I suspected that when I pointed out to my son Cass that the Kishu mandarins were ready, it would be a whirlwind of peeling and chewing that wouldn’t stop until the tree was bare, and I was right. The photo above shows Cass on December 3rd with the final fruit. He ate his first one on Halloween, when the tiny tree had 81 pieces of fruit on it. Every single day I had to stop Cass and his little brother Miles from picking and eating another and another and yet another. They weren’t even anywhere near prime flavor yet.
Kishu, Seedless Kishu, Kishu Mini — however it’s called, this little mandarin tree was built by God as the perfect natural snack for children. The fruit is the size of a golf ball; a child can grasp and pull it from the tree. The peel comes off readily; Cass peeled them all himself (Miles had a tendency to get distracted by chewing on the peel, but he’s barely a year old). The fruit is seedless and the sections easily come apart. Oh yeah, and the taste: “It’s a burst of tangy sugar!” I wrote in my notes the first time I ate one.
Unfortunately, you’ve probably never tasted one nor will you unless you plant your own tree. For commercial farmers, the fruit is too small and hard to pick such that it’s not profitable.
If you do have your own tree, they’ll likely taste good enough to eat from November through March. Watch 36:55 to 39:50 of this video taken in early March, 2012, at the UC Riverside Citrus Variety Collection to hear some details about the Kishu as told by citrus expert Ottillia Bier, as well as to see some of us old kids experiencing the fruit for the first time. This is the moment when I determined that I would buy a Kishu tree for my yard.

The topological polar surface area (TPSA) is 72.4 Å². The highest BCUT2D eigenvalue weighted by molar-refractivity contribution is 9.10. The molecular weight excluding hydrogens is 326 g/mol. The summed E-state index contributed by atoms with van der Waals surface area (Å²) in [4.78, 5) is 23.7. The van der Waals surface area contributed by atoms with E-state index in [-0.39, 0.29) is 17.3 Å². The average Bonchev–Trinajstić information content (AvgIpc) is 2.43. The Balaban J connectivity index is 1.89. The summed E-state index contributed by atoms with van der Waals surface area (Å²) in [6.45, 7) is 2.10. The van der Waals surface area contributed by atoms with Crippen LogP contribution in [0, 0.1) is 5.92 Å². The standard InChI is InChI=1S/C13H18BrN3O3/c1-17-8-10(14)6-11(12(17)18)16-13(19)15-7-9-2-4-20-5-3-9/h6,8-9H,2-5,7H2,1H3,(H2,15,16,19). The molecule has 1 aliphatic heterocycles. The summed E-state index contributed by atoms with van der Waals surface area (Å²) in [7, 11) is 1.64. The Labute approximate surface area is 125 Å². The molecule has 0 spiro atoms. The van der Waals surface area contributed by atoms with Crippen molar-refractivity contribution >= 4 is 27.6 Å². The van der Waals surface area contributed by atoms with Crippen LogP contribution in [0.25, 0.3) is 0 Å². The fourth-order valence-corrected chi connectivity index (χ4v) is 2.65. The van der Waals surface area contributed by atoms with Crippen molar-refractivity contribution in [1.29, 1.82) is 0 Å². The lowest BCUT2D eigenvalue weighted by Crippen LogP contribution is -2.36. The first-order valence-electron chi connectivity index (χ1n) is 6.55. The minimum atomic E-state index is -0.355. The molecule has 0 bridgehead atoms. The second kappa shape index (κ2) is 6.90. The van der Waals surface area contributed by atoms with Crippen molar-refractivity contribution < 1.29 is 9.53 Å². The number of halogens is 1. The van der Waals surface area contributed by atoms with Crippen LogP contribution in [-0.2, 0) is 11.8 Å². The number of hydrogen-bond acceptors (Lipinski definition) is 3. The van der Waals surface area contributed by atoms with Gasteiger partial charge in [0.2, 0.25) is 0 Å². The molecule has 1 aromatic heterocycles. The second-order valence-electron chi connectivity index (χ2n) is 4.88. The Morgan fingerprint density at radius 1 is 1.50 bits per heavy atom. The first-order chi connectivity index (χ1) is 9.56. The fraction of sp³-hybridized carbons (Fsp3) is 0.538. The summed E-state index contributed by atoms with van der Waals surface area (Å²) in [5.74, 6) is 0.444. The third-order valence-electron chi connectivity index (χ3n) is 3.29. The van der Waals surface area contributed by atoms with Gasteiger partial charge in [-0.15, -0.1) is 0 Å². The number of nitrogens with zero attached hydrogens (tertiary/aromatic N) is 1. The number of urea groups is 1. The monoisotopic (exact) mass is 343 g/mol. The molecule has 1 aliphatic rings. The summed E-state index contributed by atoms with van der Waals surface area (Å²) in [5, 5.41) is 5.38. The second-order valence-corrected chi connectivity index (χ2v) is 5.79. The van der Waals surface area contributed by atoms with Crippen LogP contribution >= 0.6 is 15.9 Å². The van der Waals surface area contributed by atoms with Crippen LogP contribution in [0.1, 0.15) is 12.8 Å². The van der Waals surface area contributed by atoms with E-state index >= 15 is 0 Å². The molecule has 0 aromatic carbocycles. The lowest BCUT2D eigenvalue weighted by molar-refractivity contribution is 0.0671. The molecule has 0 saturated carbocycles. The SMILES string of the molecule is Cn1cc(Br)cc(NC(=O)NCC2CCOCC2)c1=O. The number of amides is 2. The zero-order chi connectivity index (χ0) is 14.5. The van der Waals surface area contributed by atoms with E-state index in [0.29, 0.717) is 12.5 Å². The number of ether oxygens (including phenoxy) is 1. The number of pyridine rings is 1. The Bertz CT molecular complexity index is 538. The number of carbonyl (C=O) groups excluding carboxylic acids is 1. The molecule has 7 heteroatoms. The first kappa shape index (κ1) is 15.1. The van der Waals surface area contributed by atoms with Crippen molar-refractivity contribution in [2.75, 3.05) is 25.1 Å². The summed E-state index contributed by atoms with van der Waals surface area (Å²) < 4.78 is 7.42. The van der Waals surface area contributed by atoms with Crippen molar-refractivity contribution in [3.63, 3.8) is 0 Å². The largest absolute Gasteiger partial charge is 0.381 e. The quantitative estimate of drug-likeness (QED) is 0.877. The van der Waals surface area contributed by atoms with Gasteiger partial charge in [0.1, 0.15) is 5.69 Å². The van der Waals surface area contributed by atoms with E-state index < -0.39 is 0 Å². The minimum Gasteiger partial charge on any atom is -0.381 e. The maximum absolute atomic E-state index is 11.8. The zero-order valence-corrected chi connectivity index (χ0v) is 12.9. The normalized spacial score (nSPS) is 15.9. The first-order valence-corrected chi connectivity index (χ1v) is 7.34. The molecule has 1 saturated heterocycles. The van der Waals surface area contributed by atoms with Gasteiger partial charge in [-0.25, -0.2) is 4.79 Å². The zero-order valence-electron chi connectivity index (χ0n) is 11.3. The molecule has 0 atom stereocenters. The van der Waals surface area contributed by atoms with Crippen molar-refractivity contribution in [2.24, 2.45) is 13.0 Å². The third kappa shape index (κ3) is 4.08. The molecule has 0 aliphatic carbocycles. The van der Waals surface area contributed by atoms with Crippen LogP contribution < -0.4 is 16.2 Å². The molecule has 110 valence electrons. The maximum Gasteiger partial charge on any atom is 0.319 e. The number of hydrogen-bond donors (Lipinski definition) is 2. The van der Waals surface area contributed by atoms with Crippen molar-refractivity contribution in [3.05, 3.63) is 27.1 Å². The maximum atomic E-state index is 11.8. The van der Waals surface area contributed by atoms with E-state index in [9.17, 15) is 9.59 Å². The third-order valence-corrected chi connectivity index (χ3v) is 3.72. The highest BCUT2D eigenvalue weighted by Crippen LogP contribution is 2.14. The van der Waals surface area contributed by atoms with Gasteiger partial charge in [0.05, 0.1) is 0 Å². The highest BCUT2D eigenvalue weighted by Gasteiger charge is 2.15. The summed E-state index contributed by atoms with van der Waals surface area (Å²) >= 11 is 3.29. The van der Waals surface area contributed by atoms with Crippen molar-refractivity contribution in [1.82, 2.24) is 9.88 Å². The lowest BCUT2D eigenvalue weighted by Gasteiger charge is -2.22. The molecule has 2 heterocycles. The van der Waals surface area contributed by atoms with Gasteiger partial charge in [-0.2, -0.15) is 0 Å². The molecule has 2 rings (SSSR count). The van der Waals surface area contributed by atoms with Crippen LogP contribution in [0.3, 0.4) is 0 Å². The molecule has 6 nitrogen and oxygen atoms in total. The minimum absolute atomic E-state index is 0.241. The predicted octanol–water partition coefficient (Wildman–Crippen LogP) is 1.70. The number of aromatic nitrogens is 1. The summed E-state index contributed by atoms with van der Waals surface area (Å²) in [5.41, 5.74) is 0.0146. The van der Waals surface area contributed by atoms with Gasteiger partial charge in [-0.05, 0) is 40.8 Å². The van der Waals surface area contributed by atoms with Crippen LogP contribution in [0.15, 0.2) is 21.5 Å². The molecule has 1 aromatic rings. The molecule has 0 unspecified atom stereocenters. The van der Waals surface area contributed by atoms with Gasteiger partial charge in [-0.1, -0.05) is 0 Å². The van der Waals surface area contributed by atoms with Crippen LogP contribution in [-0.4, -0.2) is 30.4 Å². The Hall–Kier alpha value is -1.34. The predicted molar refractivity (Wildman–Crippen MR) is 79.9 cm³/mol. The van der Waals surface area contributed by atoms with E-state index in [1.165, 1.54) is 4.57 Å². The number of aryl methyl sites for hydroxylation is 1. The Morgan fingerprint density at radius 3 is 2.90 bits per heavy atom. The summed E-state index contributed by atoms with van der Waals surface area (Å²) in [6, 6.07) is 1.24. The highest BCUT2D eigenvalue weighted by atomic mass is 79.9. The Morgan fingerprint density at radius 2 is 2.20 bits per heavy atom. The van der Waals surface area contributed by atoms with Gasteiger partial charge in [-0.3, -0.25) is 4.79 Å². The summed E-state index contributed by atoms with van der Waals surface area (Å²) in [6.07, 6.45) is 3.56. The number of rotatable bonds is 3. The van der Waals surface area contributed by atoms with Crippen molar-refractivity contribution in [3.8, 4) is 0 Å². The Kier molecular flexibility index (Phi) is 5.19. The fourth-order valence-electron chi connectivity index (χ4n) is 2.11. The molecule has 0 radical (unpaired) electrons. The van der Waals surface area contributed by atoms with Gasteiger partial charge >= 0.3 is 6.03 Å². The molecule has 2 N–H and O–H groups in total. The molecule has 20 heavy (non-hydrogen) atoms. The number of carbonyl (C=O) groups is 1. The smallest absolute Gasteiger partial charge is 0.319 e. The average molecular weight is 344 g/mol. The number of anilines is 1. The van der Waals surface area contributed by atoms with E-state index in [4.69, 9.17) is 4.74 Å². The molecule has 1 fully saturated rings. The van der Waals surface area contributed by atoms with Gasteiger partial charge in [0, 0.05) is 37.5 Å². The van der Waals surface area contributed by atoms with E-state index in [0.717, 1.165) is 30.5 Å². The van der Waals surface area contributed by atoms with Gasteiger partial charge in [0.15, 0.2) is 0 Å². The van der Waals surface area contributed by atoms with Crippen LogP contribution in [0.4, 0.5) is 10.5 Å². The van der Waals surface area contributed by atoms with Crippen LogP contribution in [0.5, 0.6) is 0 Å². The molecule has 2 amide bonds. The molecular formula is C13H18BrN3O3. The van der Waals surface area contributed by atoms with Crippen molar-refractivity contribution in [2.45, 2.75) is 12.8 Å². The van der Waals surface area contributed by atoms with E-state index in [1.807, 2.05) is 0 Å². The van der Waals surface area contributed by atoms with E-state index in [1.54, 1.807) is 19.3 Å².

This is my Kishu tree today. It was planted in January of 2015. It flowered that spring, but didn’t hold fruit. It flowered again in the spring of this year and set the fruit that we just finished eating. For a tree that has been in the ground a bit shy of two years to hold 81 fruits is not shabby. It’s only about three feet tall. I have done nothing special in my care for it: I planted it in full sun; I gave it water every four days during the summer; it has a layer of woodchip mulch under its canopy; I have never fertilized it.
Update: One year later (2017) the tree has a couple hundred fruits:
We’ve got a wide selection of other fruit trees in the yard, and the boys enjoy them all — plums, pluots, apricots, peaches, nectarines, oranges, pomegranates. But the way they got obsessed with the Kishus . . .
Kishu, the best fruit tree for kids, the best fruit tree for the kid in all of us.
(Want to buy a Kishu tree? I bought mine at Home Depot, but it was grown by Durling Nursery. Durling also supplies trees to Walter Andersen Nurseries in San Diego County as well as Armstrong Garden Centers throughout Southern California, among many other retailers. Kishus can also be mail ordered from Four Winds Growers in Northern California.)
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